Rogers Outage Revealed Urgent Need for Better Regulatory Cooperation

Why was there no agreement in place for telcos to work together in case of outages?

July 21, 2022
Canada’s then minister of foreign affairs, François-Philippe Champagne, now minister of innovation, science and industry, speaks during a news conference in Riga, Latvia, March 2, 2020. (Ints Kalnins/REUTERS)

The Rogers shutdown was a shocking surprise, from so many angles. Millions of people woke up to find themselves cut off from cell and internet service; the outage affected their work, commerce, and leisure. Essential services were cut off, too, revealing a worrying lack of resilience.   

How could a mere maintenance upgrade bring down a system for hours? Obviously, Rogers bears much responsibility for the failure. But there are larger policy and regulatory issues at play. Simply put, we do not have the right governance in place to deal with the interconnected issues this fiasco has painfully raised. 

Why was there no agreement in place for telcos to work together in case of outages? (One is being cobbled together now, after the fact.) Even if such an agreement would not have mitigated the impact of this particular failure, it seems a common-sense arrangement to have had in place, as is the case in the United States. And what about Interac, a payments system designated as systemically important, which seems to have relied heavily on Rogers with no backup in place? How was this missed?

It appears that the Canadian Radio-television and Telecommunications Commission (CRTC) was not aware of either the broader systemic issues or their implications. And perhaps that is because some of these issues don’t necessarily fall under its mandate. 

In fact, this episode has forcefully revealed the number of interconnected regulatory and policy areas where coordination and collaboration are needed but not now in place. These include financial systems, telecommunications infrastructure, competition and consumer protection, public safety — and, likely, even national security. 

Presumably, millions of Canadians are now re-examining the resilience of their own personal digital infrastructure and subscriptions and considering whether having all their eggs in one basket, notwithstanding the poor range of available options, is appropriate. 

Our regulators and policy makers need to do their own re-evaluation — and on a much broader scale than seems currently envisaged. The CRTC has a critical role to play. In its recent statement, it acknowledges that it is “responsible for ensuring that Canadians have access at all times to a reliable and efficient communications system.” But does this imply that the CRTC is in contact with other regulators? While we don’t know the answer with certainty, the greater question, as I suggested at the outset, is whether we have the governance in place to deal with these interconnected issues.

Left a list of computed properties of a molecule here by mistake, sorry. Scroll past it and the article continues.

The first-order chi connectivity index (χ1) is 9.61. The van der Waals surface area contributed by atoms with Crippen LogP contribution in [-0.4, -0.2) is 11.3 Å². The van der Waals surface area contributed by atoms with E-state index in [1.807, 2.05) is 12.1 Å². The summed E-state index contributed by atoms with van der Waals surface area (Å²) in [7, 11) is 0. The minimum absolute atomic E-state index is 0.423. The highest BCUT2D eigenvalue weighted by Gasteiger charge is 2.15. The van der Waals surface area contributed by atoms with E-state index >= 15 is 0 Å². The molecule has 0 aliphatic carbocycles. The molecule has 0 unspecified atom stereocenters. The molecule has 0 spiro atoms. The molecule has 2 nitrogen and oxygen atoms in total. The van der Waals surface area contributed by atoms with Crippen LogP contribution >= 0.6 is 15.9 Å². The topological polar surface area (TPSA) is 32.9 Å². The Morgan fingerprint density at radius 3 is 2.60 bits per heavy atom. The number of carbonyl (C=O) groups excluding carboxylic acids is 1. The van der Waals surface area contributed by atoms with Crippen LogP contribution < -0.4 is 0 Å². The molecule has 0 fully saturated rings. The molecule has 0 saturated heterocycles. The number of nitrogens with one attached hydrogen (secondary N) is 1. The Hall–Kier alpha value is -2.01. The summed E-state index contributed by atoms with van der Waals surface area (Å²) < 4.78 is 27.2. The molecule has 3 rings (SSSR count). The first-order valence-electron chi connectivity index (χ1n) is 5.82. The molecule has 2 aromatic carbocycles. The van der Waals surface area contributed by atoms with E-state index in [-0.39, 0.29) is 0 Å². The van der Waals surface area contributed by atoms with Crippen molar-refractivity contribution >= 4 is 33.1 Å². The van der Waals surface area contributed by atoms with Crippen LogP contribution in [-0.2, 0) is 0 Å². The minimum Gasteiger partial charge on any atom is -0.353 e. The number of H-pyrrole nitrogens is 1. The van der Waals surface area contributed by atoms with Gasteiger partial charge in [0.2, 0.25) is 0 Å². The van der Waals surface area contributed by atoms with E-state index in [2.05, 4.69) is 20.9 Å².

The answer is a clear and resounding no. 

Our digital infrastructure is deeply interconnected and has created a set of linked governance issues, yet our governance is unconnected. This must change.  

Countries such as Australia and the United Kingdom have created mechanisms to bring privacy, competition and broadcast regulators together. As I noted in my submission to the Wetston consultation on competition, Canada needs a similar mechanism.

But the Rogers fiasco has shown that even that wouldn’t be enough. 

The proposed Artificial Intelligence and Data Act in Canada contemplates  “measures to identify, assess and mitigate harms to the health, safety, security of Canadians” and the establishment of an AI and Data Commissioner

But putting in place this new commissioner also wouldn’t suffice.   

Canada needs a true digital cooperation forum that brings together appropriate regulatory and oversight bodies, recognizing the interconnections that go beyond traditional vertical structures. More generally, CIGI has proposed a Digital Stability Board to deal with interconnected digital issues at the global level. It is now abundantly clear that we also need something similar in Canada. 

The Rogers outage provides us with an important opportunity — an obligation, in fact — to reimagine our digital governance. Now is the time do it, before Canada’s vulnerability, now painfully apparent, is exploited in a way that seriously impinges on public safety or national security. 

Minister of Innovation, Science and Industry François-Philippe Champagne told reporters following the outage that the measures he announced are a “first step to tackle the resiliency and reliability of the sector.” It’s not only the resilience and reliability of Canada’s telecom sector that are at stake, but also our broader digital stability and security. Policy makers need to take the next large step and act now to fill these gaps.

This piece first appeared on

The opinions expressed in this article/multimedia are those of the author(s) and do not necessarily reflect the views of CIGI or its Board of Directors.

About the Author

Robert (Bob) Fay is a CIGI senior fellow and an expert in the field of digital economy research.